I stared at my TV screen as a man with blue-white bird wings walked his way around a courtroom, issuing a defense for Shaggy and Scooby-Doo. What had they been caught doing? What my older friends and cousins always joked about doing: getting high in the back of the Mystery Mobile. It was bizarre and dry in a way that my 10-year-old mind didn't grasp all the way, an old favorite my parents would big up on Boomerang played like a surreal courtroom drama. It was also one of my first gateways into the world of Adult Swim. 

Harvey Birdman: Attorney At Law wasn't exactly an accommodating show, but neither was the Adult Swim aesthetic, especially not at the time. The concept of Adult Swim's first wave of four shows in the early 2000s sounded simple on paper: take an old cartoon and recontextualize it with touches of surreal adult-oriented humor and everyday malaise. Sealab 2021 turned the original Sealab 2020's Challenger Sea Mount into a kid's sandcastle with no logical rhyme or reason between episodes. Aqua Teen Hunger Force took this concept to an even further extreme by flipping the idea of the traditional three hero team - and pretty much all of reality itself - on its head.

Harvey Birdman and its cousin series Space Ghost Coast To Coast both worked to address the Hannah-Barbera superhero show in different ways. Ghost took the form of a late-night talk show where guests from David Byrne and Jim Carrey to Scoolly D and Busta Rhymes would contend with Space Ghost and former nemeses Zorak and Brak (who also got his own spin-off show). But fellow Z-list hero Birdman brought more than just this dry approach to the courtroom. 

Attorney At Law was the first Adult Swim show to focus the juxtaposition on an entire animation canon instead of just one particular character. The show may have centered around a now-retired Birdman and his legal team working for the Sebben & Sebben offices, but who were their clients? Classic Hannah-Barbera characters. Old clips from Hannah-Barbera shows past are cut into a new context. Fred Flintstone is a Sopranos-style mob boss working in the shadows of his Bedrock house. Yogi Bear is caught up in a conspiracy involving Boo-Boo as the UnaBomber. Magilla Gorilla is kidnapped by animal activists who can't handle his terrible puns. There's a running joke throughout involving the...height of Inch High Private Eye.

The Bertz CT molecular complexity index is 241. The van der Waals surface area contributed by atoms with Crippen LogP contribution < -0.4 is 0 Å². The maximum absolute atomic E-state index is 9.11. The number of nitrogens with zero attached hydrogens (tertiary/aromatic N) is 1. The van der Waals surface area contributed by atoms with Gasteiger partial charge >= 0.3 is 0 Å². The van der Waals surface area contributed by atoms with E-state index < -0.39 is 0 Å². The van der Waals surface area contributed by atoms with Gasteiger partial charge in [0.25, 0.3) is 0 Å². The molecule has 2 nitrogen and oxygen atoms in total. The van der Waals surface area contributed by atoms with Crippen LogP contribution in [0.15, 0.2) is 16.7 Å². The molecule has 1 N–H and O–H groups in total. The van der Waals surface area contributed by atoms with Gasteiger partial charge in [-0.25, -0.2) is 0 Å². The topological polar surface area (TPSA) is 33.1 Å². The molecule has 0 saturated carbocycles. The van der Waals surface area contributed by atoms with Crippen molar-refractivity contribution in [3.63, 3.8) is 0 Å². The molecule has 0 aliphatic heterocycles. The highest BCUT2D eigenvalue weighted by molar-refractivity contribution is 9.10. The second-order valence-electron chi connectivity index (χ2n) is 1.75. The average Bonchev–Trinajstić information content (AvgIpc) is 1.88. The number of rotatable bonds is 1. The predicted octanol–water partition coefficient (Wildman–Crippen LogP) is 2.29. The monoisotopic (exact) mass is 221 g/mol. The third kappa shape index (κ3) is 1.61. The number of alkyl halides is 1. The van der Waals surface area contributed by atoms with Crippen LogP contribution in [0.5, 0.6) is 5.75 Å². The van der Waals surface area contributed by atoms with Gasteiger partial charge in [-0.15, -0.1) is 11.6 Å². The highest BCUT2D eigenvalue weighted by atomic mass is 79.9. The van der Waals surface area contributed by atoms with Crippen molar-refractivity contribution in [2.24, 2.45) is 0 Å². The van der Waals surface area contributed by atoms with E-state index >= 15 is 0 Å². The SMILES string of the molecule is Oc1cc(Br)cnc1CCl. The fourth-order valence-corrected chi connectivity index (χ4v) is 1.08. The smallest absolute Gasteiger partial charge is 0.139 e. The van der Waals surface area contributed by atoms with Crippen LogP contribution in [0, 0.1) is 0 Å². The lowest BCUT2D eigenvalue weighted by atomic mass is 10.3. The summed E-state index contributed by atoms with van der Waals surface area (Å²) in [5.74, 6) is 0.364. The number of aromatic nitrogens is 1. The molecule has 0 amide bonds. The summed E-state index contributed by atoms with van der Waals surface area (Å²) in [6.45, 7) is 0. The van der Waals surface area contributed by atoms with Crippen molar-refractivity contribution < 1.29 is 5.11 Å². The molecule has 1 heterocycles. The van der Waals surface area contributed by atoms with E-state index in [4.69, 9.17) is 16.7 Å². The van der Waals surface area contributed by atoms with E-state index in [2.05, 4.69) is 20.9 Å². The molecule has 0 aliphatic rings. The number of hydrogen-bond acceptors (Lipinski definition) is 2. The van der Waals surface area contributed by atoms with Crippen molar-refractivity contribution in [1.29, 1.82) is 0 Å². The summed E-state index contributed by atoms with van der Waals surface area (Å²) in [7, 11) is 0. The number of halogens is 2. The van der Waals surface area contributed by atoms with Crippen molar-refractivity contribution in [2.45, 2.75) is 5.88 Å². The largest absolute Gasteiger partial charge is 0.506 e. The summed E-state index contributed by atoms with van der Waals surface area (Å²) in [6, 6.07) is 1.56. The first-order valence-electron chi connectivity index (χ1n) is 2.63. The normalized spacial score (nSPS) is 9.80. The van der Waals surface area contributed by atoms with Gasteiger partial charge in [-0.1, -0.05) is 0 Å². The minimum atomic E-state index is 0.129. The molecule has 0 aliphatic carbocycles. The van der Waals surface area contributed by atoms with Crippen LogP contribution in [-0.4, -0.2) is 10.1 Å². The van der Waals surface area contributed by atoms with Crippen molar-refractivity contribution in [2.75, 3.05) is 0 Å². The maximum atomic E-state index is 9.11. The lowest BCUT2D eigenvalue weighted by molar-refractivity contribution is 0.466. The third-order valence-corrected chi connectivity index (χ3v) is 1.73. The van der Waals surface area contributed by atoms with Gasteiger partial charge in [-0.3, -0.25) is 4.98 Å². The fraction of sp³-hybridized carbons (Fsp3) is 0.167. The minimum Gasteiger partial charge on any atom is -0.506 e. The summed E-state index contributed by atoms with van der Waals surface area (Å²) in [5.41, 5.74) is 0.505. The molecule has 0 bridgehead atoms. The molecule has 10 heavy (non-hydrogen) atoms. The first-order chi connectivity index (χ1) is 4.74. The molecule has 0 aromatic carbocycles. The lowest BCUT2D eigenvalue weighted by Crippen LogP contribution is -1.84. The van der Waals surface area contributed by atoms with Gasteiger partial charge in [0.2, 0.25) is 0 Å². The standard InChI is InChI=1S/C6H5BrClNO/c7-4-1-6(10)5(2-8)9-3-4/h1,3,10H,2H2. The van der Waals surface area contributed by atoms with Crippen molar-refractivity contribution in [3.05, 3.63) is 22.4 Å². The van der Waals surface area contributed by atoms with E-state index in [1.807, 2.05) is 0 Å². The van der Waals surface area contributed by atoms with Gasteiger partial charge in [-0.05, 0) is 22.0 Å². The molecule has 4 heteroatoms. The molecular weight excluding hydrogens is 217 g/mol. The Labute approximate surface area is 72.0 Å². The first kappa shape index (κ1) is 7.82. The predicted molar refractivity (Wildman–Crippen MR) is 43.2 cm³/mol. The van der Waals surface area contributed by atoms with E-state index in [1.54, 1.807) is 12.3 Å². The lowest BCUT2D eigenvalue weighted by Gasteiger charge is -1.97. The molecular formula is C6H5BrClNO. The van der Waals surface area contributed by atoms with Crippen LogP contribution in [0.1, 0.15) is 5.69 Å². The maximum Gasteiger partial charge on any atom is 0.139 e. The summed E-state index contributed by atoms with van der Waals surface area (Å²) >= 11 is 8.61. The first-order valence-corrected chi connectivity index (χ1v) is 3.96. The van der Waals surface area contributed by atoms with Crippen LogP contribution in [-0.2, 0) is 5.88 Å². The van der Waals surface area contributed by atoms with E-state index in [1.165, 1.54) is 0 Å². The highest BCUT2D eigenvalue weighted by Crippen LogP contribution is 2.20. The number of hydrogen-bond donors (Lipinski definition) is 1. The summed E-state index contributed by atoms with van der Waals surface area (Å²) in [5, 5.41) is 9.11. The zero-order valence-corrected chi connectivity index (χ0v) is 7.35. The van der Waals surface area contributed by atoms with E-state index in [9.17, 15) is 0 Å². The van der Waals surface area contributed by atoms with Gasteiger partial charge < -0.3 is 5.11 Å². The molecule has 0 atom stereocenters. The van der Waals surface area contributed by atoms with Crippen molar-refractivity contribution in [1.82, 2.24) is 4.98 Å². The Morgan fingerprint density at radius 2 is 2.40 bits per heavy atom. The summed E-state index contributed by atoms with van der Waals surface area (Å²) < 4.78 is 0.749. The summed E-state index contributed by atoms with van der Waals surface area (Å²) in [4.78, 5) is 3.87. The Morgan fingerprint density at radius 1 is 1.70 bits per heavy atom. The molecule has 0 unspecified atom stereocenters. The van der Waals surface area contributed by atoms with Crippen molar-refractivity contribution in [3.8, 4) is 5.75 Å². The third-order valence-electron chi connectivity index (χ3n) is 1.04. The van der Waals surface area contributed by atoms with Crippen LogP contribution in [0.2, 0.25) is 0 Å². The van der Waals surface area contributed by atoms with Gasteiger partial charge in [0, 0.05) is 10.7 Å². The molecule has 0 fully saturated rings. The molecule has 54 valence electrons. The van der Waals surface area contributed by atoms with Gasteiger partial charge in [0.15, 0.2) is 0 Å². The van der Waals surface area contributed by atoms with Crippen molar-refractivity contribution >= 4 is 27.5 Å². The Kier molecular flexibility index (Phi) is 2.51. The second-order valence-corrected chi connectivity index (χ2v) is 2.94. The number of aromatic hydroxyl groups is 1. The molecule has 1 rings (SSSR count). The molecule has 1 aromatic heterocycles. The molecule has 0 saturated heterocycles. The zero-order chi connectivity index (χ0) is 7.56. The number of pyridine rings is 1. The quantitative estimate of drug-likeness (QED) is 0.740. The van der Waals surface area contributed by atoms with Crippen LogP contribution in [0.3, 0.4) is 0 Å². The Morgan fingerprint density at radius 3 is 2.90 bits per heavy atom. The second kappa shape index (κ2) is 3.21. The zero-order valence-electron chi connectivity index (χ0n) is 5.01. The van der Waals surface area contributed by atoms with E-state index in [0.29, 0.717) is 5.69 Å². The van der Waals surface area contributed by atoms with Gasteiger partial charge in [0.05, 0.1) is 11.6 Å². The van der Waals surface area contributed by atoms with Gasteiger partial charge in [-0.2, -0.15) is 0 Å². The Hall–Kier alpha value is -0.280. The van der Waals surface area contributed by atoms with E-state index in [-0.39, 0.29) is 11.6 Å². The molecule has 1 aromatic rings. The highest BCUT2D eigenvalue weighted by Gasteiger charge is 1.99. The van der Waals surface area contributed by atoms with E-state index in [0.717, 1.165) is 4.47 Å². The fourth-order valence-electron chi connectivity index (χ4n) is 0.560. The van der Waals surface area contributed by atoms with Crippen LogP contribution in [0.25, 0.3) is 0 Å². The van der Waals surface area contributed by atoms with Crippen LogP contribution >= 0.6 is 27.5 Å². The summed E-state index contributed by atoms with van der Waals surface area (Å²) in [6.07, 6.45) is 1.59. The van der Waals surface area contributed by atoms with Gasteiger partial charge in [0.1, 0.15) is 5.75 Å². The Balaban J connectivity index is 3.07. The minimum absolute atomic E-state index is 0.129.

The show even runs with this for Harvey's interactions with the characters from his own 1960s show. Phil Ken Sebben (a play on Falcon Seven, the character's original name) is now the most deranged law office boss in the world. Former nemeses like Men-Tok The Mind Taker and Reducto are now a callous judge and a paranoid rival attorney, respectively. X The Eliminator, once a villain out for Birdman's crest, is now an obsessive fanboy who has a landline shaped like his idol/nemesis. Seeing the roles of superheroes recast as banal office workers was always a hoot, especially playing against the Hannah-Barbera characters facing jail time for things we took for granted as kids.     

It was a surreal comedy on par with the Genndy Tartakovsky's "reboot" of The Flintstones from 2001 that skewed as adult as the original animated series did before the home videos and Fruity Pebbles. Catchphrases, inside jokes, and blink-and-you'll-miss-them references were the show's bread and butter, and like the other three shows that it came up with, Attorney At Law casting convention to the wind set a precedent for the shows to come. Look at shows like Robot Chicken that examine the last half a century of pop culture through cynical stop-motion eyes, how The Venture Bros. can make "failure" the overarching theme of what started as a C-rate Johnny Quest spoof, or how a show like Rick and Morty can go from being a cynical riff on Back To The Future to a meditation on mortality in this and many other unforgiving universes with fart jokes. Birdman was the water test, the first steps into what we all now know as the "Adult Swim Aesthetic".  


I squealed when creators Michael Ouweleen and Erik Richter announced that the show will be making a comeback this fall. Stephen Colbert's Phil Ken Sebben becoming president is the next logical step from the comedian's Republican parody on The Colbert Show. These inept and hilarious characters already felt like they belonged in an administration like Trump's almost two decades ago. Just more proof that Harvey Birdman: Attorney At Law might not have been on time but it definitely wasn't late.